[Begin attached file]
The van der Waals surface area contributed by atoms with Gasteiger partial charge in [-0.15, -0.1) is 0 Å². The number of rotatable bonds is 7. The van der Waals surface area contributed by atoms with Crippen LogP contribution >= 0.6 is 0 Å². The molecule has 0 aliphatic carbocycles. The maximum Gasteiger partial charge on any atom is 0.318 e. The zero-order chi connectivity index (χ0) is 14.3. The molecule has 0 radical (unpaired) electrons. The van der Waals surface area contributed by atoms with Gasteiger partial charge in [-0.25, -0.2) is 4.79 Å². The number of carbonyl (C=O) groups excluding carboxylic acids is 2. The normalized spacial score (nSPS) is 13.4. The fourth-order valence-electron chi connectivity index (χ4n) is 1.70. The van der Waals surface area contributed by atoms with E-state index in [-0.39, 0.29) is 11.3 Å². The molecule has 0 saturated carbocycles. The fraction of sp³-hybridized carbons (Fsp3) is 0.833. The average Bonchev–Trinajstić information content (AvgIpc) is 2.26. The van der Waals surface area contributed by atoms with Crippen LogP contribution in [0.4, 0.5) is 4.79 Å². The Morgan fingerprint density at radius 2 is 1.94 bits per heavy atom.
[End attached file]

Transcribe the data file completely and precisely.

The van der Waals surface area contributed by atoms with Gasteiger partial charge in [-0.15, -0.1) is 0 Å². The number of rotatable bonds is 7. The van der Waals surface area contributed by atoms with Crippen LogP contribution >= 0.6 is 0 Å². The molecule has 0 aliphatic carbocycles. The maximum Gasteiger partial charge on any atom is 0.318 e. The zero-order chi connectivity index (χ0) is 14.3. The molecule has 0 radical (unpaired) electrons. The van der Waals surface area contributed by atoms with Gasteiger partial charge in [-0.25, -0.2) is 4.79 Å². The number of carbonyl (C=O) groups excluding carboxylic acids is 2. The normalized spacial score (nSPS) is 13.4. The fourth-order valence-electron chi connectivity index (χ4n) is 1.70. The van der Waals surface area contributed by atoms with E-state index in [-0.39, 0.29) is 11.3 Å². The molecule has 0 saturated carbocycles. The fraction of sp³-hybridized carbons (Fsp3) is 0.833. The average Bonchev–Trinajstić information content (AvgIpc) is 2.26. The van der Waals surface area contributed by atoms with Crippen LogP contribution in [0.4, 0.5) is 4.79 Å². The Morgan fingerprint density at radius 2 is 1.94 bits per heavy atom.